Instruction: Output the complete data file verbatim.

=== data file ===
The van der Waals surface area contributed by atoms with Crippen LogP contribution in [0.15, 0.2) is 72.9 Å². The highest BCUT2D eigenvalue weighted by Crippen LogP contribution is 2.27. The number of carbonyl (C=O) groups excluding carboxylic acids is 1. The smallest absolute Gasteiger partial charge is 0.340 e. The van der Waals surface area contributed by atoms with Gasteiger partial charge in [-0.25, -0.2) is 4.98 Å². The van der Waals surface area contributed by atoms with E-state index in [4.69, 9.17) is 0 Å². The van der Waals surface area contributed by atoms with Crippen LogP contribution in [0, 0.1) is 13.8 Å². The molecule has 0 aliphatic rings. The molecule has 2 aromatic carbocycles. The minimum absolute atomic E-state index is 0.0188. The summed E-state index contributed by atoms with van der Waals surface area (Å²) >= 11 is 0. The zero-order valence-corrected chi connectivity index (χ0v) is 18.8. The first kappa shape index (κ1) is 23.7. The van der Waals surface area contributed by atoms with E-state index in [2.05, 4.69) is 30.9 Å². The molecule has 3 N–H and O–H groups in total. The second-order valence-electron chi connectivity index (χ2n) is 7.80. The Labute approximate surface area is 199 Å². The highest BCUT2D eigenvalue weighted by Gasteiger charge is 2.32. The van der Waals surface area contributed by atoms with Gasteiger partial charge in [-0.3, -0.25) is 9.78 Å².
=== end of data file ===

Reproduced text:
The van der Waals surface area contributed by atoms with Crippen LogP contribution in [0.15, 0.2) is 72.9 Å². The highest BCUT2D eigenvalue weighted by Crippen LogP contribution is 2.27. The number of carbonyl (C=O) groups excluding carboxylic acids is 1. The smallest absolute Gasteiger partial charge is 0.340 e. The van der Waals surface area contributed by atoms with Gasteiger partial charge in [-0.25, -0.2) is 4.98 Å². The van der Waals surface area contributed by atoms with E-state index in [4.69, 9.17) is 0 Å². The van der Waals surface area contributed by atoms with Crippen LogP contribution in [0, 0.1) is 13.8 Å². The molecule has 0 aliphatic rings. The molecule has 2 aromatic carbocycles. The minimum absolute atomic E-state index is 0.0188. The summed E-state index contributed by atoms with van der Waals surface area (Å²) >= 11 is 0. The zero-order valence-corrected chi connectivity index (χ0v) is 18.8. The first kappa shape index (κ1) is 23.7. The van der Waals surface area contributed by atoms with E-state index in [2.05, 4.69) is 30.9 Å². The molecule has 3 N–H and O–H groups in total. The second-order valence-electron chi connectivity index (χ2n) is 7.80. The Labute approximate surface area is 199 Å². The highest BCUT2D eigenvalue weighted by Gasteiger charge is 2.32. The van der Waals surface area contributed by atoms with Gasteiger partial charge in [-0.3, -0.25) is 9.78 Å².